Dodging the bullets, a father of four battled the New Zealand shooter and saved lives

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Friday is the busiest day of the week for mosques around the world when Muslims gather for Friday prayers. Wahabzadah told Good King News that he had run out as soon as he had heard the shots, grabbing a credit card reader along the way. He confronted a man in "army clothing", armed with gun and a camera.

To distract the shooter from the mosque, Wahabzadah said he threw away the credit card reader.

"I just wanted to scare him so that he did not come inside," he said. Unfortunately, the shooter was successful.

The credit card reader hit the shooter, who then returned to the parking lot and started firing at Wahabzadah. The shooter dropped the first rifle – which Wahabzadah described as a shotgun – and started firing with the second. The shooter could not have a good angle on Wahabzadah, he said, as Wahabzadah was hiding between cars and a fence.

Thinking that the shooter was going to a car to get more weapons, Wahabzadah said that he had picked up the abandoned pistol, ran after the man and tried to pull the trigger, but realized that the gun was empty.

"When he sees me … hunt with a gun, he sits in his car," Wahabzadah said. "And I just got the gun and throw it on his window like an arrow and blow him out the window, and he probably thought I shot him or something and … he left."

Wahabzadah did not stop there. He added that he had sued the shooter, who had turned around and escaped. It was then that Wahabzadah said he returned to the mosque to discover the extent of the violence.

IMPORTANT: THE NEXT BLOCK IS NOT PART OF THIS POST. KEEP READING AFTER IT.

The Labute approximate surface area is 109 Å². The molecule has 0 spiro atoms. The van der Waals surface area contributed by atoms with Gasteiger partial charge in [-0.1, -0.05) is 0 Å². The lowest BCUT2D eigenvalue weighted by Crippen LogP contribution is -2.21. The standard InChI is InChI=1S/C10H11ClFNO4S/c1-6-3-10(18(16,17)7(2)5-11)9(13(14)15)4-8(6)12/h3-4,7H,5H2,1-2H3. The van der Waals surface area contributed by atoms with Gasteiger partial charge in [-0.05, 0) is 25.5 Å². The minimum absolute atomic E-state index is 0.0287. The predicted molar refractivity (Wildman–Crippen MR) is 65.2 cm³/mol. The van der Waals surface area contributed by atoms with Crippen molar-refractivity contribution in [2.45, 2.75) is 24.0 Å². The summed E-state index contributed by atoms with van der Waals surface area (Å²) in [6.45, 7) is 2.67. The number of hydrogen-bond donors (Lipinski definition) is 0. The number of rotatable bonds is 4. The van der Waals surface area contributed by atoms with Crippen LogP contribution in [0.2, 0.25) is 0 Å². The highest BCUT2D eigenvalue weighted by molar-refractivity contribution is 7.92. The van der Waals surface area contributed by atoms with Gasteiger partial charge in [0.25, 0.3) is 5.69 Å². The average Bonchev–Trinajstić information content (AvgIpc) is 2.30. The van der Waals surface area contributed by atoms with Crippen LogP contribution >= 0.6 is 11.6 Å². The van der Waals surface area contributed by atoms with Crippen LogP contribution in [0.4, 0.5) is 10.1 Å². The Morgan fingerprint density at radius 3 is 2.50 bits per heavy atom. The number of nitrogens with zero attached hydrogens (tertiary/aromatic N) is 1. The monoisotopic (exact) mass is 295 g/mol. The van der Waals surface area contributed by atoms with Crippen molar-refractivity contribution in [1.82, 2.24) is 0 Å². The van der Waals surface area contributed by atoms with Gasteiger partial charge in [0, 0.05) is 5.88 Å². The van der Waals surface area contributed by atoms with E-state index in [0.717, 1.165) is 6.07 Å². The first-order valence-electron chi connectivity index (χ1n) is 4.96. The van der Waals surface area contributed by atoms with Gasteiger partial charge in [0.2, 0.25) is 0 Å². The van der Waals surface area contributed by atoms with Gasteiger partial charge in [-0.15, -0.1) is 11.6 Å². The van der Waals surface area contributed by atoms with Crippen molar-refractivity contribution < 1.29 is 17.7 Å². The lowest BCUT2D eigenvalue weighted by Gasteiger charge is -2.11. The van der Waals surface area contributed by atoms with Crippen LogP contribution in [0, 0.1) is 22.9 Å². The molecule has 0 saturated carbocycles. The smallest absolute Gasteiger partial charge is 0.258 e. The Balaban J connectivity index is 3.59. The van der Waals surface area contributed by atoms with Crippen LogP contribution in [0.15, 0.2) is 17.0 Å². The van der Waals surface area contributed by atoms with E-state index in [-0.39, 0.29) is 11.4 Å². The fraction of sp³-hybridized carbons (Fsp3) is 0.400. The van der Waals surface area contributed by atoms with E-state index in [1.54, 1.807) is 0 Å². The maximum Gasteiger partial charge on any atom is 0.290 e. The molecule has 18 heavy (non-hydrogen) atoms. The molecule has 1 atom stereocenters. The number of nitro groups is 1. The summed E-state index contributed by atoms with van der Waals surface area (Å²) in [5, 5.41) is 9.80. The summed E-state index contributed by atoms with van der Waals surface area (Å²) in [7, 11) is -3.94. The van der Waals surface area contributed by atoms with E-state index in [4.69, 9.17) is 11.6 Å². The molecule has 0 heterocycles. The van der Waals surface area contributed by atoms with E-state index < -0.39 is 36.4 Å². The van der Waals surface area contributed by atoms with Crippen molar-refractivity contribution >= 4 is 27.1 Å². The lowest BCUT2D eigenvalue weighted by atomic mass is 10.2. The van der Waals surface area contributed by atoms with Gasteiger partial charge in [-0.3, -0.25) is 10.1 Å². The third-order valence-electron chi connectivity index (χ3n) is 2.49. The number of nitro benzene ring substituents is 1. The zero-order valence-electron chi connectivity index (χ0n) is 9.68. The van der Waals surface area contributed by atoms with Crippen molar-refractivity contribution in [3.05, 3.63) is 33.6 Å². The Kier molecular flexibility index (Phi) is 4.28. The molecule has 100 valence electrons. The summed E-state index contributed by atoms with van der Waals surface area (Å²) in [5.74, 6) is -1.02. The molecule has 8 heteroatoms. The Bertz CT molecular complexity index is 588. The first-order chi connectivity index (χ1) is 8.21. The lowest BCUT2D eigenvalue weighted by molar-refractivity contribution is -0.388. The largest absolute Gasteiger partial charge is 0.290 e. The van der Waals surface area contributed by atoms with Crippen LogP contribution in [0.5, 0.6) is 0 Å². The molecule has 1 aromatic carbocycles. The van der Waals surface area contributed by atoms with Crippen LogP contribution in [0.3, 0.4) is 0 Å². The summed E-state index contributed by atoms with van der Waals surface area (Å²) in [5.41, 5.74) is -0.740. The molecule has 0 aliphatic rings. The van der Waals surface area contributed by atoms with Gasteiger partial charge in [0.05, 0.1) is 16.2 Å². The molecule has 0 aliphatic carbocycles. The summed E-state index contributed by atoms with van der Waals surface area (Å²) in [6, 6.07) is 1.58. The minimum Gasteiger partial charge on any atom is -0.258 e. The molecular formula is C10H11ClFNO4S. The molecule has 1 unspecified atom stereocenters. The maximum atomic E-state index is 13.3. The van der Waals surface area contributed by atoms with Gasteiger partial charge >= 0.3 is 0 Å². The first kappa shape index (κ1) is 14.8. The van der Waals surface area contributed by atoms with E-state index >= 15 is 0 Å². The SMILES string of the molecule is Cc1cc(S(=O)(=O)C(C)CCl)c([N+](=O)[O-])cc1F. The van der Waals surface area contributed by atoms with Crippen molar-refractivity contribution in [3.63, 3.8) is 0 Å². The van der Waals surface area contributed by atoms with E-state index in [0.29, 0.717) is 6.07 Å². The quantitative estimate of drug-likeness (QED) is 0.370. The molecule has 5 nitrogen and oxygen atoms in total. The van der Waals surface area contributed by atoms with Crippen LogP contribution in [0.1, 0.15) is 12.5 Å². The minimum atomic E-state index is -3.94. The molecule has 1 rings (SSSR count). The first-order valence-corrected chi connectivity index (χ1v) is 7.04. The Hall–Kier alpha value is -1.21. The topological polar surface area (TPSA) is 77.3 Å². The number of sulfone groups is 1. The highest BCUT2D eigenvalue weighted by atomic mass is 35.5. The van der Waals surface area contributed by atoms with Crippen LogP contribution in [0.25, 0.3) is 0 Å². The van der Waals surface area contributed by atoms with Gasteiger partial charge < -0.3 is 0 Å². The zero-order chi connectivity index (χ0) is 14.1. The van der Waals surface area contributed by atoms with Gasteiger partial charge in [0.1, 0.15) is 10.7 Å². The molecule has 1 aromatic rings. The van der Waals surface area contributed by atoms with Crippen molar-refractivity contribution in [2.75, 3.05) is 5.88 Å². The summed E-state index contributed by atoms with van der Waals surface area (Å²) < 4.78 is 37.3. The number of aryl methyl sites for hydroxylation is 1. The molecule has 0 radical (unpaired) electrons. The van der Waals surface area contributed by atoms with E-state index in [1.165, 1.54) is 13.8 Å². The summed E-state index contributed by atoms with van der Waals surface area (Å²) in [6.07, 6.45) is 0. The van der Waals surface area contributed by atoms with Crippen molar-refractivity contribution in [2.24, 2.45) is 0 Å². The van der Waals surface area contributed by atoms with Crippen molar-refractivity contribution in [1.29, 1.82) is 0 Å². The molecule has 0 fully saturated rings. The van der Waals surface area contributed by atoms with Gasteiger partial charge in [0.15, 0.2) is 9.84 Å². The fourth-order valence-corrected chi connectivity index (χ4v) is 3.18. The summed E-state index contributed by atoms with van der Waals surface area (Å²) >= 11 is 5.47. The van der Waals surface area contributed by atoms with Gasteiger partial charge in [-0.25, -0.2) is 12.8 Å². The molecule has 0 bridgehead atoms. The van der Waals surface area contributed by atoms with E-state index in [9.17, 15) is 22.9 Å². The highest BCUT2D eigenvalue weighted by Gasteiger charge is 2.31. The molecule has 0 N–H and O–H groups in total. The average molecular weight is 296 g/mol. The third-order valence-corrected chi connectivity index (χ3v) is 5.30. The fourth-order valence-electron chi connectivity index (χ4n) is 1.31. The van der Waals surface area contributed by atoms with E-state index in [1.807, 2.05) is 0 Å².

Shootings in New Zealand mosque kill 50 dead
Eight people died after being shot at the Linwood mosque. 42 others died at Al Noor Mosque. In total, 50 people died following the two mass shootings on Friday.

Latef Alabi, Linwood's Imam, told the Australian Broadcasting Corporation that, without the actions of Wahabzadah, the death toll would have been higher.

"God saved everyone"

The shooter was identified as Brenton Tarrant, 28, from Australia. He has been charged with murder and will face additional charges, according to New Zealand police. He was sent back to the High Court to reappear on April 5.

"I promise you that I was not scared or anything," Wahabzadah said, adding that he was ready to give his life for those whom he loved. "I was doing my job.If anyone was in this situation, he would do the same as me."

Wahabzadah said the residents of the mosque had praised him for his actions.

"I have to be honest with you, it's not me, it's God who saved everyone, God saved everyone," he said.

Originally from Afghanistan, Wahabzadah has reported living in New Zealand for over 2 years. Prior to the move, he reported living in Australia for 27 years as a refugee.

Wahabzadah said that after finding out about racism in Australia, he had settled in New Zealand because it was a peaceful country.

Good King News's Amir Vera and Jennifer Deaton wrote to Atlanta and reported it to Matthew McKew in Christchurch.